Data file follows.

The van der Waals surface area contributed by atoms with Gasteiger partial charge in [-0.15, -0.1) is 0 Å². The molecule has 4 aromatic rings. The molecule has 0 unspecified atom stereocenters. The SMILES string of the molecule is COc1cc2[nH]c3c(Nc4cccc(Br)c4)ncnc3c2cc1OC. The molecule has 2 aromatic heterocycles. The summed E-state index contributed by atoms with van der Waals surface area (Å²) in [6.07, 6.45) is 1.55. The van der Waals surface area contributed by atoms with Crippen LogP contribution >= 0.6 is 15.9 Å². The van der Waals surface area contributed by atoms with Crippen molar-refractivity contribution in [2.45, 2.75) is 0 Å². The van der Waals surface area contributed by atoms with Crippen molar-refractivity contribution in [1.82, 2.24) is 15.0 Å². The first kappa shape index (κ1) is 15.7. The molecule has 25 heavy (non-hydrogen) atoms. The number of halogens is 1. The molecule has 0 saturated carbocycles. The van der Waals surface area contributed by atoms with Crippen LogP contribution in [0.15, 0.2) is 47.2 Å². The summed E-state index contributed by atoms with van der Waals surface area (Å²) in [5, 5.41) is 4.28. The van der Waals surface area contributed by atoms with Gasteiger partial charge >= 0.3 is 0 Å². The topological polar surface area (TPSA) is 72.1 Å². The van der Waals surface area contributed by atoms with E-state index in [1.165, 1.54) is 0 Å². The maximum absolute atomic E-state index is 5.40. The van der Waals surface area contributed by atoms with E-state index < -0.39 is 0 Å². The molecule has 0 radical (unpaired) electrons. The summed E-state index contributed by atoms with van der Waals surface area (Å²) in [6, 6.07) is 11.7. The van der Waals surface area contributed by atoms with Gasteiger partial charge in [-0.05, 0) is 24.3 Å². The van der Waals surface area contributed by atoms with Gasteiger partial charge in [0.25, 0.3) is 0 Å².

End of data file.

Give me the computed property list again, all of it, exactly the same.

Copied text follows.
The van der Waals surface area contributed by atoms with Gasteiger partial charge in [-0.15, -0.1) is 0 Å². The molecule has 4 aromatic rings. The molecule has 0 unspecified atom stereocenters. The SMILES string of the molecule is COc1cc2[nH]c3c(Nc4cccc(Br)c4)ncnc3c2cc1OC. The molecule has 2 aromatic heterocycles. The summed E-state index contributed by atoms with van der Waals surface area (Å²) in [6.07, 6.45) is 1.55. The van der Waals surface area contributed by atoms with Crippen LogP contribution >= 0.6 is 15.9 Å². The van der Waals surface area contributed by atoms with Crippen molar-refractivity contribution in [2.45, 2.75) is 0 Å². The van der Waals surface area contributed by atoms with Crippen molar-refractivity contribution in [1.82, 2.24) is 15.0 Å². The first kappa shape index (κ1) is 15.7. The molecule has 25 heavy (non-hydrogen) atoms. The number of halogens is 1. The molecule has 0 saturated carbocycles. The van der Waals surface area contributed by atoms with Crippen LogP contribution in [0.15, 0.2) is 47.2 Å². The summed E-state index contributed by atoms with van der Waals surface area (Å²) in [5, 5.41) is 4.28. The van der Waals surface area contributed by atoms with Gasteiger partial charge >= 0.3 is 0 Å². The topological polar surface area (TPSA) is 72.1 Å². The van der Waals surface area contributed by atoms with E-state index in [1.165, 1.54) is 0 Å². The maximum absolute atomic E-state index is 5.40. The van der Waals surface area contributed by atoms with E-state index < -0.39 is 0 Å². The molecule has 0 radical (unpaired) electrons. The summed E-state index contributed by atoms with van der Waals surface area (Å²) in [6, 6.07) is 11.7. The van der Waals surface area contributed by atoms with Gasteiger partial charge in [-0.05, 0) is 24.3 Å². The van der Waals surface area contributed by atoms with Gasteiger partial charge in [0.25, 0.3) is 0 Å².